To break down toxic proteins more quickly, immune cells in the brain can join together to form networks when needed. This is shown by a joint study of the University of Bonn, the German Center for Neurodegenerative Diseases (DZNE) and the Institut François Jacob in France. However, in certain mutations that can cause Parkinson's disease, this cooperation is impaired.
The protein alpha-synuclein (abbreviated aSyn) performs important tasks in the nerve cells of the brain. But under certain circumstances, aSyn molecules can clump together and form insoluble aggregates. These damage the neurons; they are for instance typically found in the brains of people suffering from Parkinson's disease or Lewy body dementia.
The immune cells of the brain, the microglial cells, therefore try to break down and dispose of the aSyn aggregates. This process is not only time-consuming; it can also cause the microglial cells themselves to perish. "We have now identified a mechanism that addresses both problems," explains Prof. Dr. Michael Heneka. The researcher is director of the Department of Neurodegenerative Diseases and Geriatric Psychiatry at the University Hospital Bonn and conducts research there and at the DNZE on neurodegenerative diseases such as Parkinson's and Alzheimer's disease.
Division of labor prevents overload
The research suggests that microglial cells may spontaneously join together in order to better cope with threats. For this purpose, they form tube-like projections that dock onto neighboring microglial cells. These connections are then used to distribute the aSyn aggregates among the partners in the network. Without this division of labor, individual immune cells would have to shoulder a major part of the degradation work and would be overwhelmed.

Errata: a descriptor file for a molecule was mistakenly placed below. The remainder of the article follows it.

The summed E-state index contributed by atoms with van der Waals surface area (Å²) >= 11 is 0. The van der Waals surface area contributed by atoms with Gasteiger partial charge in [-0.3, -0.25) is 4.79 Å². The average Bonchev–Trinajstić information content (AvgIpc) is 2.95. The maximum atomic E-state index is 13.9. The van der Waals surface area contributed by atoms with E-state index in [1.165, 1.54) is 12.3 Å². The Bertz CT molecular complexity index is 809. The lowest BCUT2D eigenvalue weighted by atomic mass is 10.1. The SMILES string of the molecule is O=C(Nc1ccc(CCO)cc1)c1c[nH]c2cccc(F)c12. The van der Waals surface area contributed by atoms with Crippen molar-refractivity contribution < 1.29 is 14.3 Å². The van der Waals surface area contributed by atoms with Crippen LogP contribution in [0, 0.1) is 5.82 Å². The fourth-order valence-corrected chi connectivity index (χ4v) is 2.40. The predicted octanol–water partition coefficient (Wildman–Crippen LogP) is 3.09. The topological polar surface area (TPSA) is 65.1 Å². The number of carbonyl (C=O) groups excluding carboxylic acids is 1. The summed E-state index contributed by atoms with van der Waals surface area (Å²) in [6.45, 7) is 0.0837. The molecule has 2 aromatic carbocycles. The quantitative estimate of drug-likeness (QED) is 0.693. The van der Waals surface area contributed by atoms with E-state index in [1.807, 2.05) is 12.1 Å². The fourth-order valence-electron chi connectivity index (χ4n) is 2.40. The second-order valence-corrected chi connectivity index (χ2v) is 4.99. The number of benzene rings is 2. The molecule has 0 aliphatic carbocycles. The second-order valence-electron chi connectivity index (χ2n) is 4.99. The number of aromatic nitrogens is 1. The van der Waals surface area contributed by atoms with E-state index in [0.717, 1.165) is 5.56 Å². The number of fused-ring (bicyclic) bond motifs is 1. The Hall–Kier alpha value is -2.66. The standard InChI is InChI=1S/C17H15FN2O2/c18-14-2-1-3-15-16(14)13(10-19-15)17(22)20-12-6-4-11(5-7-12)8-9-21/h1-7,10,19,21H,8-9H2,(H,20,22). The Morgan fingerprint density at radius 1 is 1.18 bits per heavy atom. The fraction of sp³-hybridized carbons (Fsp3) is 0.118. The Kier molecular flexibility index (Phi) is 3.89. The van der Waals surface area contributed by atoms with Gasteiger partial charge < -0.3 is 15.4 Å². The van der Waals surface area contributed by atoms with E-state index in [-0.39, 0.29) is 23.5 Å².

Joining forces prevents that from happening. However, the connecting tubes also serve another purpose: Microglial cells can use them to give their neighbors a boost when they are in too much distress or indeed in mortal danger. "They then send mitochondria to neighboring cells that are busy breaking down the aggregates," explains Heneka's colleague Dr. Hannah Scheiblich. "Mitochondria function like little power plants; so they provide extra energy to the stressed cells."
In certain mutations, which are found more frequently in Parkinson's disease patients, both aSyn and mitochondrial transport are impaired. A similar situation applies to another disease in which the degradation of aSyn is impaired: Lewy body dementia. Researchers have isolated certain immune cells, the macrophages, from blood samples of affected individuals. These can be converted into microglia-like cells with the help of specific regulatory molecules. "These were still able to form networks in the lab. However, the transport of aSyn through the connecting tubes was severely impaired," says Heneka, who is also a member of the Cluster of Excellence Immunosensation2 and the transdisciplinary research area "Life & Health".
Findings may open up new therapeutic perspectives
The fact that microglial cells can join together was previously unknown. "We have opened the door to a field that will certainly engage researchers for many years to come," Heneka emphasizes. In the medium term, this may also open up new therapeutic perspectives for neurological disorders such as Parkinson's disease or dementia.